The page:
and (2) identify the unique challenges for accomplishing its goals and objectives. Specific questions for the committee to answer included but were not limited to the following:
How can the BCPR better capture and describe the critical risks and key research and technology issues for risk reduction and management so as to provide a framework for informed decisions regarding resource allocation?
Does the BCPR use an appropriate method of risk assessment and expression of risk assessment? Does it adequately communicate the methods underlying risk assessment and the resulting activities for different mission scenarios?
How well does the BCPR address different types of risk (e.g., health, engineering) and their impact?
Are the categories of critical research issues and the metrics used to analyze them appropriate (risk assessment and characterization, mechanistic/process research, countermeasure development, and medical diagnosis and treatment)?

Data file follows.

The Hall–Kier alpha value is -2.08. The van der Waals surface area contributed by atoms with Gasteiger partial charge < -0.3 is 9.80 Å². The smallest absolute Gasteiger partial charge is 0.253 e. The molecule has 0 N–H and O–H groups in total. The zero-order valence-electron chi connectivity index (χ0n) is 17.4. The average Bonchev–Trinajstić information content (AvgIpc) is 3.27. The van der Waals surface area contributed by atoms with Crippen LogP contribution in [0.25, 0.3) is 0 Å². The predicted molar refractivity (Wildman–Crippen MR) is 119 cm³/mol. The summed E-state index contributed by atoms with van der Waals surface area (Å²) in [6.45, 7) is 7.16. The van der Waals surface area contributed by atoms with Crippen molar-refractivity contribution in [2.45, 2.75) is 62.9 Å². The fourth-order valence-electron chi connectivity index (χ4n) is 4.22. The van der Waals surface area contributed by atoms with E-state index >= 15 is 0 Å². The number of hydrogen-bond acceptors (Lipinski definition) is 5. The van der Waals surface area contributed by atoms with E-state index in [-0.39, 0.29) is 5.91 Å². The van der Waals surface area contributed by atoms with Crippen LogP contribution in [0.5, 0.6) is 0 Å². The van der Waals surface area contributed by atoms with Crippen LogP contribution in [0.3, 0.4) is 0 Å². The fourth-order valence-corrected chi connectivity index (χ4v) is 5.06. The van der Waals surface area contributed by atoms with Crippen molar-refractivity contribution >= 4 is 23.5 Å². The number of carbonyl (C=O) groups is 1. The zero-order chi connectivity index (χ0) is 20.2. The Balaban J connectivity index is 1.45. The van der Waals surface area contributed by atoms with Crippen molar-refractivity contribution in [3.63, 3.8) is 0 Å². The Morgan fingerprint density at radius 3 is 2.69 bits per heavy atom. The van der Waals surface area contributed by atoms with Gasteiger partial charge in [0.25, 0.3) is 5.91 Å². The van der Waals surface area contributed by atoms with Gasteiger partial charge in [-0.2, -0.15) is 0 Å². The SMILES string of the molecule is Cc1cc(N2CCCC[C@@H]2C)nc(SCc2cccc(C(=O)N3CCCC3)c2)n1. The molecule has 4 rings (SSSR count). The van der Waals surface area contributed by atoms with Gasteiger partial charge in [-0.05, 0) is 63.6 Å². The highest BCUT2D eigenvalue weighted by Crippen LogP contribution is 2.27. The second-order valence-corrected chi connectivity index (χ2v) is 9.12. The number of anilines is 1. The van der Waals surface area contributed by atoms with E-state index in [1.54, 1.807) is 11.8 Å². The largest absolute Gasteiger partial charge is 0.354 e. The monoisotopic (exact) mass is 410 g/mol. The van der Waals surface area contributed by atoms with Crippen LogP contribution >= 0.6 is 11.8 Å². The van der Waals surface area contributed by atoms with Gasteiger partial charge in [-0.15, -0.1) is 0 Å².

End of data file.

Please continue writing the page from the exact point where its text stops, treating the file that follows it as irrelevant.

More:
Are efficiency and technology issues properly and adequately addressed?
This is the interim report of the IOM committee’s review of NASA’s BCPR. The purpose of this report is to provide NASA with preliminary conclusions regarding the strengths and weakness of the BCPR. Over the next several months, the committee will continue to gather data and information and meet with NASA personnel, including senior leadership, other NASA decision makers, and those in operational areas related to the human space flight program. The committee’s final report, due in August 2005, will elaborate on these preliminary conclusions and provide NASA with recommendations about how to address the issues that are identified by the committee.
The BCPR was developed collaboratively by NASA’s Office of Biological and Physical Research, the Office of Space Flight, and the Office of the Chief Health and Medical Officer. NASA describes the BCPR as a framework for identifying and assessing the risks to crews that are exposed to the hazardous environments of space.1 The roadmap identifies risks
Bioastronautics spans research, technological, medical/operational, and policy issues related to understanding and managing the human consequences of space flight.